A week later, an employee suggested Scott change JUMP to “Jack’s Urban Meeting Place.” Scott was dubious. But the family liked it, and the plan moved ahead.
CLASSES AT JUMP
Here’s a smattering of the programs available at JUMP starting in January. Find the entire course list at jumpboise.org.
Share studio (for food and cooking)
Children’s Culinary Institute/Foods of India: teaches children how to cook Indian food, including naan and curries. One session. $50.
Cooking with Essential Oils: teaches the basics of cooking with essential oils. Includes food samples and recipes to take home. One session. $45.
Inspire studio (art, health and more)
Jump into singing: small-group vocal workshops. One session. Free.
Art Deco Streamlined Style: the history and basics of Art Deco architecture and its influence in other fields. One session. Free.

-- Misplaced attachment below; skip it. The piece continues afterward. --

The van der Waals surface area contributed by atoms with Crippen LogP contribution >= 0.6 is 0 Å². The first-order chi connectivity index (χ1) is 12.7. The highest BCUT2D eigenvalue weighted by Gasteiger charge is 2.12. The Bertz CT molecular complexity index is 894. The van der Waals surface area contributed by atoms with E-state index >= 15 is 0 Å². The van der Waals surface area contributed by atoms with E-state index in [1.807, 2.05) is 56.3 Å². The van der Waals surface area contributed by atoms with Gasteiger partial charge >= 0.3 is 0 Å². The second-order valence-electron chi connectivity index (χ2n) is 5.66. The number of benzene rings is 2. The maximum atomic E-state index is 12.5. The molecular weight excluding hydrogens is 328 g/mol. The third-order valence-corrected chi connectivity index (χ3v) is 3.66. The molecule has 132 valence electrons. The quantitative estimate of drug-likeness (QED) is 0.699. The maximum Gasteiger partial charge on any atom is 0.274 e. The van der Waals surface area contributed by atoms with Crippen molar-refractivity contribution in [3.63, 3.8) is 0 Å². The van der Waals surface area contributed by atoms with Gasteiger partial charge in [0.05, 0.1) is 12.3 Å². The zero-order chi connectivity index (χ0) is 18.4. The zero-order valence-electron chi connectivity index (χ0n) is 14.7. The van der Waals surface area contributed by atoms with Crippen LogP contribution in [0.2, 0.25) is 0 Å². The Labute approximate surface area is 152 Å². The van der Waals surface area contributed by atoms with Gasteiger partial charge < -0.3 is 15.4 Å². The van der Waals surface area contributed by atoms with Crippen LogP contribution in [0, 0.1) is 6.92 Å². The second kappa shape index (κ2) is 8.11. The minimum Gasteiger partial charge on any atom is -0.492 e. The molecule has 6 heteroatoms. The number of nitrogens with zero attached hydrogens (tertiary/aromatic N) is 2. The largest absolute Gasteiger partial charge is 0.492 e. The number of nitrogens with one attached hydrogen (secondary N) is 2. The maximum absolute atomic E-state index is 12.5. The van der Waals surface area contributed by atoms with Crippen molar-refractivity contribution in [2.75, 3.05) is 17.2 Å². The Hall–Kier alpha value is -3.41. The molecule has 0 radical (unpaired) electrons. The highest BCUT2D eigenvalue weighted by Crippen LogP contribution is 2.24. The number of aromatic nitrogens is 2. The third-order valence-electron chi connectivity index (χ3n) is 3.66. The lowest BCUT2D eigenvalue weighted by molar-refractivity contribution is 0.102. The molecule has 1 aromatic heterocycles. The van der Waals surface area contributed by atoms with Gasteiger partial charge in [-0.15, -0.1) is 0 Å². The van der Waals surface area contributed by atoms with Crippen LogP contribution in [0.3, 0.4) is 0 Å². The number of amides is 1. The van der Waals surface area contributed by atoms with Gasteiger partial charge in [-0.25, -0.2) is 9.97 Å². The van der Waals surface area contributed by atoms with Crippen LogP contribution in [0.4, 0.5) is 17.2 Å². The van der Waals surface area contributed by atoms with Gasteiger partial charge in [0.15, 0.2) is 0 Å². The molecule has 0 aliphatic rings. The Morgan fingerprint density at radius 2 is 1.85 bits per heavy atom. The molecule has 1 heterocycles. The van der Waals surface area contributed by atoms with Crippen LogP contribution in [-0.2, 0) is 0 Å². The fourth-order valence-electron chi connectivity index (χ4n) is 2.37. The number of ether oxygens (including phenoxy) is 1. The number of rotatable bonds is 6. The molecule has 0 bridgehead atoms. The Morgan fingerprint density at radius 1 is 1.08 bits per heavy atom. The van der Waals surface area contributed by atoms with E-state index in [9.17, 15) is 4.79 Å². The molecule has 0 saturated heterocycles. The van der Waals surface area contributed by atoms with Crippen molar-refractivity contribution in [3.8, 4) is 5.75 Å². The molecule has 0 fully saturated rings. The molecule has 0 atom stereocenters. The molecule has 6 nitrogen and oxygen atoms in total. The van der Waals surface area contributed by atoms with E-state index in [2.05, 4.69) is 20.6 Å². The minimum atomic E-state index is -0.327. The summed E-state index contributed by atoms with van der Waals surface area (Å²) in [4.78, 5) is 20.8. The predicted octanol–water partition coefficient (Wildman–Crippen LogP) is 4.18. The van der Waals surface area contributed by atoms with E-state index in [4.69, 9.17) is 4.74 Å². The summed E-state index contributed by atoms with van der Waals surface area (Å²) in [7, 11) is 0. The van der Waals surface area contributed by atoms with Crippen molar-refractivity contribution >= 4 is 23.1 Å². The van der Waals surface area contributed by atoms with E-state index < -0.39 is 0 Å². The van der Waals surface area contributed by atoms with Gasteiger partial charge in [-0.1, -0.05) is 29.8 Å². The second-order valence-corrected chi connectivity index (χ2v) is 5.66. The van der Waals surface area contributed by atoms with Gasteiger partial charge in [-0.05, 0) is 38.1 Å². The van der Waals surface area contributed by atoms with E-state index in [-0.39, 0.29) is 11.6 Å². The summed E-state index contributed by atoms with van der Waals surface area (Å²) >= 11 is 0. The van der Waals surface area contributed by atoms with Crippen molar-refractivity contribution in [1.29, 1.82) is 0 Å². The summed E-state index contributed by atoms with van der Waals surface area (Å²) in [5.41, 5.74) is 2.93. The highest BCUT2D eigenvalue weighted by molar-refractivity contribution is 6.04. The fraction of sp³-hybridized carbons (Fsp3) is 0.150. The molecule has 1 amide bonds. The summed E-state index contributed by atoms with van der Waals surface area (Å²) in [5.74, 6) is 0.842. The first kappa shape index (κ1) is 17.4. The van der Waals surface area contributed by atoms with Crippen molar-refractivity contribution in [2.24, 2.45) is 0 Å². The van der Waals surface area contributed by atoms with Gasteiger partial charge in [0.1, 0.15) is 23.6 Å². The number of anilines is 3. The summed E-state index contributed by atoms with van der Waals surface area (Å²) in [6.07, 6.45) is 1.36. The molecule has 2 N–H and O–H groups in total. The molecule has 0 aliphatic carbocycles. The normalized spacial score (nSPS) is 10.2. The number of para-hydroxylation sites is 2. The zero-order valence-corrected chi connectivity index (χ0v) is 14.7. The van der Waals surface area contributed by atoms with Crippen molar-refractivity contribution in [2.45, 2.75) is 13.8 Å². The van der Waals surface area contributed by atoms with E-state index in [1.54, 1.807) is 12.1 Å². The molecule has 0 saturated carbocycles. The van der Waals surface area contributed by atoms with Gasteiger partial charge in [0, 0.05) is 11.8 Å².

Make studio (for creating stuff)
Make a Lending Library: teaches how to use wood-shop tools and to build a lending library. Tools and materials provided. One session. $75.
CNC design for Shop Bot: teaches how to use a laser engraver/cutter using Adobe Illustrator. Includes 30 minutes of studio time. One session, $40.
Move studio (dance, exercise, yoga)
Contemporary Movement & Choreography: teaches dance through improvisational exercises and modern-style choreography. Four sessions. $40.
Move, Meditate, Restore: a midday break teaching physical and mental exercises to enhance strength, focus, creativity and passion. Four sessions. $40.
Play studio (video, sound and performance)
Creating a Podcast: the basics of recording and editing and publishing podcasts using JUMP equipment. One session. $50.
Editing in Premier Pro: tvideo editing using professional software. One session. $100.